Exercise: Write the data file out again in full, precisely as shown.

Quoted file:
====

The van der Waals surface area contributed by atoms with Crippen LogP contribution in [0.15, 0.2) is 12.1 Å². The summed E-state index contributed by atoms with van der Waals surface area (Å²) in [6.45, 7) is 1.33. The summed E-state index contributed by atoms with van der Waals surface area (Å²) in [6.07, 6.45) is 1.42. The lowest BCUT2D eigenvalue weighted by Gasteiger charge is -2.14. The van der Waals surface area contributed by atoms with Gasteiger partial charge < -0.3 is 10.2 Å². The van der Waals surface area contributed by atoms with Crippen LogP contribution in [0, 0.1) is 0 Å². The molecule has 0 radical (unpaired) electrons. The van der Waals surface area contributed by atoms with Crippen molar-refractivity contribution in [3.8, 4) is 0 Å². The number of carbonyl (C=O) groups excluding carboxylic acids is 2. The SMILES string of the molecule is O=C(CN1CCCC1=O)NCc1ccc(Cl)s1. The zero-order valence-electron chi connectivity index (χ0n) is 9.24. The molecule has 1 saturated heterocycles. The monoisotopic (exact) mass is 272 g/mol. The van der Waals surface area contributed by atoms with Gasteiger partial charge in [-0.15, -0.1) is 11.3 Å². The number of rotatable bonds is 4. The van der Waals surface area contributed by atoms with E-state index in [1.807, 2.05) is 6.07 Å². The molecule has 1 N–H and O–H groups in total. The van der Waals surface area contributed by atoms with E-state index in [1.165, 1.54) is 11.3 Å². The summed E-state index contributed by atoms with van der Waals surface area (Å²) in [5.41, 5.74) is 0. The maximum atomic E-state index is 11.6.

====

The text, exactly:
The van der Waals surface area contributed by atoms with Crippen LogP contribution in [0.15, 0.2) is 12.1 Å². The summed E-state index contributed by atoms with van der Waals surface area (Å²) in [6.45, 7) is 1.33. The summed E-state index contributed by atoms with van der Waals surface area (Å²) in [6.07, 6.45) is 1.42. The lowest BCUT2D eigenvalue weighted by Gasteiger charge is -2.14. The van der Waals surface area contributed by atoms with Gasteiger partial charge < -0.3 is 10.2 Å². The van der Waals surface area contributed by atoms with Crippen LogP contribution in [0, 0.1) is 0 Å². The molecule has 0 radical (unpaired) electrons. The van der Waals surface area contributed by atoms with Crippen molar-refractivity contribution in [3.8, 4) is 0 Å². The number of carbonyl (C=O) groups excluding carboxylic acids is 2. The SMILES string of the molecule is O=C(CN1CCCC1=O)NCc1ccc(Cl)s1. The zero-order valence-electron chi connectivity index (χ0n) is 9.24. The molecule has 1 saturated heterocycles. The monoisotopic (exact) mass is 272 g/mol. The van der Waals surface area contributed by atoms with Gasteiger partial charge in [-0.15, -0.1) is 11.3 Å². The number of rotatable bonds is 4. The van der Waals surface area contributed by atoms with E-state index in [1.807, 2.05) is 6.07 Å². The molecule has 1 N–H and O–H groups in total. The van der Waals surface area contributed by atoms with E-state index in [1.165, 1.54) is 11.3 Å². The summed E-state index contributed by atoms with van der Waals surface area (Å²) in [5.41, 5.74) is 0. The maximum atomic E-state index is 11.6.